Tuesday, May 24, 2011

Guest post-Steven Biggs comes to Wellandport!

(nota bene -copies of Steve and Donna's book "No Guff Gardening" are available here at the farm. Save the shipping cost!)

Tomato Days was my first visit to Tree and Twig farm…and I didn’t leave empty handed! I came home with lots of cool new tomato plants—some for me, and some for my kids. When I asked Linda to recommend tomato varieties for my young kids, she suggested White Currant, which has small, sweet, white fruit.

I am excited about Solanum purpureum, which Linda tells me becomes a three-foot-high ornamental plant combining purplish leaves, thorns, flowers, and ornamental fruit. I’m hoping it’s showy enough that it will bring forgiveness from my neighbours, who have watched my once-green front lawn turn into a mud pie as I transform it into a garden.

I have always staked and tied my plants—as my dad taught me to do, and as his father taught him to do. But for the past couple of years the plants got ahead of me and became a jungle of cascading foliage. So this year I’ve resolved to try something different, and am making four-foot-high cages, with openings large enough to reach through and pick.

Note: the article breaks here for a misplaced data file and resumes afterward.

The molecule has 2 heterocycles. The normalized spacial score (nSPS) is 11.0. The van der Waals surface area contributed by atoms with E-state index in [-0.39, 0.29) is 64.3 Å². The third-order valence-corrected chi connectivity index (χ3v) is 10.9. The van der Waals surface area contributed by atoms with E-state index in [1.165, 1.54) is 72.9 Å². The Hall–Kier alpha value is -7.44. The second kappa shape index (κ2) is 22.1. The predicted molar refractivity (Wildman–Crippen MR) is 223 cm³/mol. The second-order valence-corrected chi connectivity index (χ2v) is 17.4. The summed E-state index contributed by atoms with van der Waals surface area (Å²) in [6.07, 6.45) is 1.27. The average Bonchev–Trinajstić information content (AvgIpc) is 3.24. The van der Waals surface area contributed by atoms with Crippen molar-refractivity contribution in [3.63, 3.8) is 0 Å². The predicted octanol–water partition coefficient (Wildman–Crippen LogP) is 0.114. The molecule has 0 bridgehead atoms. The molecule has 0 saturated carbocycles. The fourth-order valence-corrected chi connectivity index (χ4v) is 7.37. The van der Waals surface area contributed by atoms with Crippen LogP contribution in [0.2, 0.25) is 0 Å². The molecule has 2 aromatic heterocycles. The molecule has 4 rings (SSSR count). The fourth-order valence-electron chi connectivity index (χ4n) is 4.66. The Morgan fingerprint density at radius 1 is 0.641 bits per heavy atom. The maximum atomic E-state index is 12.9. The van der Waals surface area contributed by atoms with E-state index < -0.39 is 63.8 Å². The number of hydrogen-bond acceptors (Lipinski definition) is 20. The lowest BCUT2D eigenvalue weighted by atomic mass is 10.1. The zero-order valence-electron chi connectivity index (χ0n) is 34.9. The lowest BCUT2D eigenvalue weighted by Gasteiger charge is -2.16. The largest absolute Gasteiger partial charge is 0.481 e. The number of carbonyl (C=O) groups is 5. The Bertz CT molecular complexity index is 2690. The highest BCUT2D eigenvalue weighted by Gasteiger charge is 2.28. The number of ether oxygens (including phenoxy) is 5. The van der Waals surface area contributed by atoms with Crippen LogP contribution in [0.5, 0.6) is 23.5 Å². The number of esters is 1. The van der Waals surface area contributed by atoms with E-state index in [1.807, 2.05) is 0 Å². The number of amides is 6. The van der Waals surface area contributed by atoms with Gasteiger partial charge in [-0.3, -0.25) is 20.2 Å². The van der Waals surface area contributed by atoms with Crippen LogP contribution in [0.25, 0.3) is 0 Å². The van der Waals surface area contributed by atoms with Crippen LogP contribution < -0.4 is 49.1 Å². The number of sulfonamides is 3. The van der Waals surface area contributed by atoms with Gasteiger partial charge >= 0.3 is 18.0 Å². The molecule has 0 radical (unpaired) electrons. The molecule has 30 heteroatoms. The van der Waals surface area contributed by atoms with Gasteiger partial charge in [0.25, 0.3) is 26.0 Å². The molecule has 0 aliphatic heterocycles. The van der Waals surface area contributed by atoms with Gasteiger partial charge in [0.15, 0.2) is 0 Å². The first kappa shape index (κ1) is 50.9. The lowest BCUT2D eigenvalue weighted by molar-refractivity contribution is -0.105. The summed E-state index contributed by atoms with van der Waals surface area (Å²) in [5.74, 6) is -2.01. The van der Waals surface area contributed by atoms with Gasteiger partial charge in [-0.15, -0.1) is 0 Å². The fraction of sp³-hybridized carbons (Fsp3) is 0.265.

Steven Biggs
Writer/Journalist: farming, food, and gardening
(416) 227-1549
(416) 953-1549 (mobile)

Boy meets girl...and two garden coaches collaborate on a super-opinionated, super-fun book about vegetable gardening.

By Steven Biggs and Donna Balzer.

Published by No Guff Press

1 comment:

sherilaugh said...

What I found that works great for supporting tomatoes are the spirals that you can sometimes find at Dollarama. You just wrap the plant into them as they grow. No cage in the way, no tying, no trouble. I LOVE them!.
http://www.leevalley.com/us/garden/page.aspx?c=&p=10451&cat=2,43319,33282 This is the same thing, but they are $2 each at dollarama.